Now, even if you have no idea what that title means scientifically, can you point out the protagonist, antagonist, conflict and resolution story elements inherent in this title?
Look closely. Did you identify them? Protagonist: Magnetic levitation. Antagonist: Crystal polymorphs. Conflict: Mixture. Resolution: Separation (with magnetic levitation). In nine words, the authors have constructed a story that the rest of the manuscript will flesh out with details of theory, methods and results.
Perhaps you were able to identify the protagonist (the peptide), the conflict (enterotoxicity), the scene (colon) and the stakes (colitis). But where is the antagonist? The antagonist could be the mechanism leading to the colitis. Who are the other characters here, and how are they interacting with the peptide? But that mechanism isn’t identified in this title, and so we are left with an incomplete, and perhaps more importantly, unsatisfying, story.
Luna has helped many authors figure out the stories that hide in their scientific data. The takeaways? Don’t data dump, and don’t try to fit too many characters and scenes into a single research manuscript i.e. your story. Focus on identifying a main protagonist and antagonist(s), conflict and resolution. Even better, figure out what is at stake. Then, structure your scientific manuscripts into a narrative arc, starting with a statement of your hypothesis and what is at stake, creating tension as you discuss the results of your hypothesis testing, and finally resolving the conflict and tension with validation (or rejection) of your hypothesis and discussion of what it all means.
The ‘conflict’ in research involves setting the stage, identifying a need or an unknown and building momentum so that the reader wants to know the outcome. The ‘resolution’ is describing the methods, showing the results and explaining how they meet the previously stated need. The responsibility is upon the investigator to tell this story in a logical fashion and make it clear to a scientific reader. - Writing well: lowering the barriers to success, by James C Gould, Rafael E Luna & Donna L Vogel
But storytelling doesn’t have to be just an after-the-fact addition to the scientific research and publication process. Storytelling can in turn shape how scientists conduct their research. Luna says that in his research today, he has the “plot” of a story in place before he even begins collecting new data.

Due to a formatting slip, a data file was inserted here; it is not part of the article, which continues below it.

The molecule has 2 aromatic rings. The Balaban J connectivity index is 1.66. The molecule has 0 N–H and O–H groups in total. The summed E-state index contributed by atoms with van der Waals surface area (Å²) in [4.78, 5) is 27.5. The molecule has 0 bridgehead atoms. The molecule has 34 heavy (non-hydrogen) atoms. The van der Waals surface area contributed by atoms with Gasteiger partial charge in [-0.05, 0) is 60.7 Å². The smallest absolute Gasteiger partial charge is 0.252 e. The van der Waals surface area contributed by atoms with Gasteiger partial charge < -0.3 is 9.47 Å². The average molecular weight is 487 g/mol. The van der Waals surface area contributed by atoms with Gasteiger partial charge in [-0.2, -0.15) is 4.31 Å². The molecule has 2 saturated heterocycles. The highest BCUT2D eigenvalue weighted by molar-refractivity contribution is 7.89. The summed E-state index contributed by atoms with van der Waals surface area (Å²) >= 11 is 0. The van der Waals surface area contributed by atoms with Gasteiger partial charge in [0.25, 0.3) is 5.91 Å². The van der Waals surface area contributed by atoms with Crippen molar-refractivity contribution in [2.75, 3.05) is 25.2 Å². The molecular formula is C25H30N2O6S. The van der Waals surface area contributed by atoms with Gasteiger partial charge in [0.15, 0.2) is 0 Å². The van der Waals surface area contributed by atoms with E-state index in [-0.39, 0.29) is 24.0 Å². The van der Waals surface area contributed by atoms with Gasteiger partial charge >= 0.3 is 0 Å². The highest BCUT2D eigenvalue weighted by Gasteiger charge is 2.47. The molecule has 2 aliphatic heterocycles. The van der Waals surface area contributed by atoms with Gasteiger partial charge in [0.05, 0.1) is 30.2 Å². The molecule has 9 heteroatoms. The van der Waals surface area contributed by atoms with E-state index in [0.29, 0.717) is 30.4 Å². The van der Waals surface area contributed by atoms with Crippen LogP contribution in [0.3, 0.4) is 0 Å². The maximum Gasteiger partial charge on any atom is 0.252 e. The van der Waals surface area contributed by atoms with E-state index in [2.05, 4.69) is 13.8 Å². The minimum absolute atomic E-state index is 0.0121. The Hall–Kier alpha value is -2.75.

Outlining a project with manuscript(s) in mind promotes a systematic approach. In such an approach, benchmarking progress through achieving intermediate goals helps keep the project on track. As experiments progress, figures should be mapped out in a logical fashion. Writing and figure-making should be integrated with the collection of data. This process can be streamlined now that many data readouts are digital, thus allowing for the almost simultaneous production of results and figures. As this process repeats, the author must begin to assemble the results into a message, i.e., the answer to the question. Everything else flows from the message, and there must be only one message per paper. The author has to be brutally selective as to what must go in the paper to provide enough evidence for the answer. - Writing well: lowering the barriers to success, by James C Gould, Rafael E Luna & Donna L Vogel
If you are a scientist, how do you use storytelling or narrative elements in conducting, talking about or publishing your research? As a science writer, how do you interpret scientific research to tell a story? Chat with me about it on Twitter, @FromTheLabBench.
Happy storytelling! And remember: Protagonist, antagonist, scene, conflict, stakes, resolution. You should be able to identify these elements in any research article title or abstract you write or read.